Automobile

Polestar chairman sees more design bosses rising to CEO

Five years ago, Polestar Chairman Hakan Samuelsson boldly decided to turn a Swedish tuning specialist into a global stand-alone brand for high-performance electrified models.

Equally daring was the former Volvo Cars CEO’s decision to promote his design boss, Thomas Ingenlath, to CEO of Polestar.

His faith has been rewarded as Ingenlath took Polestar public in June in an $890 million deal, and this week he launched the brand’s second mass-market model, the Polestar 3, in front of a crowd of more than 800 media, shareholders and fans of the brand.

“It’s a very proud moment,” Samuelsson told me on the sidelines of the event.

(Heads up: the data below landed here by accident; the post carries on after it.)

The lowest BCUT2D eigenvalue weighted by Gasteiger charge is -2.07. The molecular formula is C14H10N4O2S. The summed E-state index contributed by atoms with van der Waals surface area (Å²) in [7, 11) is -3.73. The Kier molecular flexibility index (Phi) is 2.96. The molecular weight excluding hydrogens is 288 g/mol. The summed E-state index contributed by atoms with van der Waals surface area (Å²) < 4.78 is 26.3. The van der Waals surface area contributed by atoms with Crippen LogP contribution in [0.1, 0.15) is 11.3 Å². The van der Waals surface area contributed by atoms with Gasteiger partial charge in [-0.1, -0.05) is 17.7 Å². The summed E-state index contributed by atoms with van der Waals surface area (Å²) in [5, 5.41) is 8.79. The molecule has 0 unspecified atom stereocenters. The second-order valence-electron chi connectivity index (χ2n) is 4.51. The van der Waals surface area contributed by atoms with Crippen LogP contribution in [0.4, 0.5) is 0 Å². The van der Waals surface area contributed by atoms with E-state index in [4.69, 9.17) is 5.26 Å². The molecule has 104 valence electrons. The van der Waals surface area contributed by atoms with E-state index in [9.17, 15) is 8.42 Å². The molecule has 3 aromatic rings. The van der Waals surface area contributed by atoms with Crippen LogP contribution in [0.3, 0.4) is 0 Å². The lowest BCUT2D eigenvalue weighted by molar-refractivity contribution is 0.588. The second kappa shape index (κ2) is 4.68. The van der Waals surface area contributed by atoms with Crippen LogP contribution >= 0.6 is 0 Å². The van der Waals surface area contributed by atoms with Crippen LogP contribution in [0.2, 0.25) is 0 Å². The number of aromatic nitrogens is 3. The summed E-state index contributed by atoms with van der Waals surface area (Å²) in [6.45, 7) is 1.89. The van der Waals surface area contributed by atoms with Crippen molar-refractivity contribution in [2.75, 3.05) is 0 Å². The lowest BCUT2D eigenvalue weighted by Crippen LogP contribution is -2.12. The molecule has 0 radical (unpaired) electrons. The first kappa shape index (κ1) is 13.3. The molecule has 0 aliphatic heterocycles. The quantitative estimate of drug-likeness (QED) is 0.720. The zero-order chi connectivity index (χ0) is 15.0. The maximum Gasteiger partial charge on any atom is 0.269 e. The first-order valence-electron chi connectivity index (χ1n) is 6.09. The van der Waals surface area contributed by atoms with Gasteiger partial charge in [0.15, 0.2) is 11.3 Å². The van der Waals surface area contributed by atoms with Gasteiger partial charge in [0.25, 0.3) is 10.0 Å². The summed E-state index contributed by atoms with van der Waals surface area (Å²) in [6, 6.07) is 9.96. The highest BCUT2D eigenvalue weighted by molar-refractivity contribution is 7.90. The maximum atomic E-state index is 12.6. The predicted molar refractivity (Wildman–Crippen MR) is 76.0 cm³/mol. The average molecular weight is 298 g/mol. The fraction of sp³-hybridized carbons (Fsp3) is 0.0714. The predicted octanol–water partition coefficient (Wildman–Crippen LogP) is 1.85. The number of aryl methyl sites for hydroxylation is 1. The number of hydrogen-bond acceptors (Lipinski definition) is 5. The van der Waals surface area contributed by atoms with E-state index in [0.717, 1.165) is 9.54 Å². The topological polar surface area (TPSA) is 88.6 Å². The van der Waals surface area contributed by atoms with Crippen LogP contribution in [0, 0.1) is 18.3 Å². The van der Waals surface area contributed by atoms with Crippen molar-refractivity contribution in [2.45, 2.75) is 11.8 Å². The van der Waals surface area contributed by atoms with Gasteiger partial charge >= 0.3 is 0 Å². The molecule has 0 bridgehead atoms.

Samuelsson was also close by when Ingenlath rang the bell officially announcing Polestar’s arrival on the Nasdaq in New York.

When asked what he saw in Ingenlath that convinced him the German executive was the right person to lead Polestar, Samuelsson said it was based on an evolution he felt loomed for the entire industry.

“If you go back 30 years maybe it was head of production who was a natural to elevate to CEO. Then it was the head of R&D or the CFO. Every decade seems to have a preferred background for the job,” he said while watching people interact with the Polestar 3 on a stage after its unveiling. “And if you look at things now, the car is such an important emotional experience for the consumer. Someone with a design background really understands this, giving that person a skill set that is crucial to lead a company in this new era.”

He predicts the trend will continue.

“We will see more heads of design leading companies. That is because people have seen what he (Ingenlath) has done,” Samuelsson said, noting that with 67,000 cars already on the road, Polestar “is not a startup anymore.”

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